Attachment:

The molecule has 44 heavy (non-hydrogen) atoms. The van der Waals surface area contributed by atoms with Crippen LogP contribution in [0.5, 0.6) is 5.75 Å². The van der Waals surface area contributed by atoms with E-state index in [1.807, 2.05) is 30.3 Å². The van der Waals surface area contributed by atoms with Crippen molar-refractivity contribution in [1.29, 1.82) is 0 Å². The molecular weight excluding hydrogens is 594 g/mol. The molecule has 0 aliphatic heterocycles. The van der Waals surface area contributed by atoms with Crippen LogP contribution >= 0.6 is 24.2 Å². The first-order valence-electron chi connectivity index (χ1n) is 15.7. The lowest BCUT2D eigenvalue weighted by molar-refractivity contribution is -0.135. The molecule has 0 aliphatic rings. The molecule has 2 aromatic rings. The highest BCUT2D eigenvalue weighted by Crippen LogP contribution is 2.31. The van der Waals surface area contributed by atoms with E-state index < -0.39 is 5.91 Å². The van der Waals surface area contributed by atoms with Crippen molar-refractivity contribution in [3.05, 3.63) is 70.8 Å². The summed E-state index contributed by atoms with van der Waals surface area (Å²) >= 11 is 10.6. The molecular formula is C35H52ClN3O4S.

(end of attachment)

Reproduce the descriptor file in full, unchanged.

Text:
The molecule has 44 heavy (non-hydrogen) atoms. The van der Waals surface area contributed by atoms with Crippen LogP contribution in [0.5, 0.6) is 5.75 Å². The van der Waals surface area contributed by atoms with E-state index in [1.807, 2.05) is 30.3 Å². The van der Waals surface area contributed by atoms with Crippen molar-refractivity contribution in [1.29, 1.82) is 0 Å². The molecular weight excluding hydrogens is 594 g/mol. The molecule has 0 aliphatic heterocycles. The van der Waals surface area contributed by atoms with Crippen LogP contribution >= 0.6 is 24.2 Å². The first-order valence-electron chi connectivity index (χ1n) is 15.7. The lowest BCUT2D eigenvalue weighted by molar-refractivity contribution is -0.135. The molecule has 0 aliphatic rings. The molecule has 2 aromatic rings. The highest BCUT2D eigenvalue weighted by Crippen LogP contribution is 2.31. The van der Waals surface area contributed by atoms with E-state index < -0.39 is 5.91 Å². The van der Waals surface area contributed by atoms with Crippen molar-refractivity contribution in [3.05, 3.63) is 70.8 Å². The summed E-state index contributed by atoms with van der Waals surface area (Å²) >= 11 is 10.6. The molecular formula is C35H52ClN3O4S.